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IMG_5356IMG_5357These frescoes on the vaulted roof are from the 12th century.

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Poitiers also boasts one of the oldest universities in France dating from 1431. But I don’t want to completely overwhelm you with facts, because it is also the very Frenchness of this city that has captivated me.

Simple plants against a shabby exterior,

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A second-hand book stall in the middle of a square,

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cafés and more cafés.IMG_5358

Outside the prestigious Hôtel de Ville (which is the town hall and should not be mistaken for the town hotel!), vintage wooden games-tables had been set up for anyone to play.IMG_5470IMG_5471

The outdoor market is an absolute feast for the hunger within, as well as for the eyes.IMG_5452

There are artisanal breads,IMG_5449

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and flowers picked fresh that morning along with eggs from the hens of local farms and producers.IMG_5447

Couple this with the architecture, the latest shops, numerous small boutiques and mouth-watering chocolatiers and you really do have the best of French city-living, all in one place.IMG_5475IMG_5348IMG_5368

Now you might be wondering why or indeed how I spend so much time being able to write about various cities and areas of France. It’s something I have mentioned very briefly once or twice, but actually it’s all down to our youngest daughter. In a very short time she has become one of the very best junior tennis players for her age in France. At just 12 years old she has competed all over the country and in Portugal and Italy. Struggling to find players of her level locally we are forced to travel further and further afield and she is currently playing in adult tournaments in order to progress her game (that’s the reason we were in Poitiers, she played two adult tournaments back to back, and was runner up in the first and winner of the second, all while she is still just 12 years old).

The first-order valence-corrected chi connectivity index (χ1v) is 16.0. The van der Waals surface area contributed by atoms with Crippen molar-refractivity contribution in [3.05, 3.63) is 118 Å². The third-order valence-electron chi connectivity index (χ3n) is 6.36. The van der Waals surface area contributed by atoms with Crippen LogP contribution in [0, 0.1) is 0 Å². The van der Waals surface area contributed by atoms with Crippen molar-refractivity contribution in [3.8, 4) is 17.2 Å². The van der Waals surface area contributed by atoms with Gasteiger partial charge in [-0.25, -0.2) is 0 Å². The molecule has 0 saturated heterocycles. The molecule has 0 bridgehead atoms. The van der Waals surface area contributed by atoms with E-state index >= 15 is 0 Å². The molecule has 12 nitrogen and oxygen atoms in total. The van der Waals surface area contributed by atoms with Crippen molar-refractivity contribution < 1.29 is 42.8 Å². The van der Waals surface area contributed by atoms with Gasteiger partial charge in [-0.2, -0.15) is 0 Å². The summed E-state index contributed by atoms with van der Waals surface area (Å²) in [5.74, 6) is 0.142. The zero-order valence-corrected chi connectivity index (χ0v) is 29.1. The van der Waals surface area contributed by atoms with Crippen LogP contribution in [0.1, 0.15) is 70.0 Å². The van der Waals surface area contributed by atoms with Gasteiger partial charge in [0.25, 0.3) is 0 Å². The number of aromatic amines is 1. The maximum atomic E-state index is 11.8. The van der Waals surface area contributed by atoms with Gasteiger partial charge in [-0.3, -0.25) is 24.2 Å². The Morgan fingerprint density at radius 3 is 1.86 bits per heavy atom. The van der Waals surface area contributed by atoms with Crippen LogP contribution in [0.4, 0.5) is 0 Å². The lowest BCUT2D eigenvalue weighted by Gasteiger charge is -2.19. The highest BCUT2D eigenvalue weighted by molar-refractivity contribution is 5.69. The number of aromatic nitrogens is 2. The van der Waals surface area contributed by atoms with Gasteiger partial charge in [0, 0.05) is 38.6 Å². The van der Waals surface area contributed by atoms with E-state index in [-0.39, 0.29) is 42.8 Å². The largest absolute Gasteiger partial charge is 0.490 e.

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There are many who say she could be the next Coco Gauff, given her short but vertical progress, and I am sincere when I say wait three years and she will be on your television screens. Ok, so she’s our daughter and we are supremely proud, but she’s also one in a million on the court, not just for her talent and extreme dedication but also for her mental calm and impeccable attitude.

This is her passion, her life and her dream. I have been to every one of her tournaments, she trains with her coach for five hours a day (3 hours tennis, 2 hours fitness) and is now home-schooled. This is not our dream, this is her’s.  Financially, it’s horrendous, and time and again we’ve hinted that she might have to stop, except for her it is not an option, as there is NO stopping her. And so we have to find a way to keep her going.

In an effort to continue to pay for her coaching and travel we have launched a website today, created by her very talented eldest sister, Izzi, who works in London. If you feel like taking a look please do, the site is here.  If you feel like donating to help her, I cannot tell you how incredibly grateful we would be and you can do that here. I hate to ask, but I am guessing you all know that I would do anything for my family and for my children (she is the youngest of five)!

You can also follow her incredibly popular Instagram account too, which she runs herself for fun; it’s the story of her tennis journey with some great videos and has over 15,000 followers! @gigina_tennis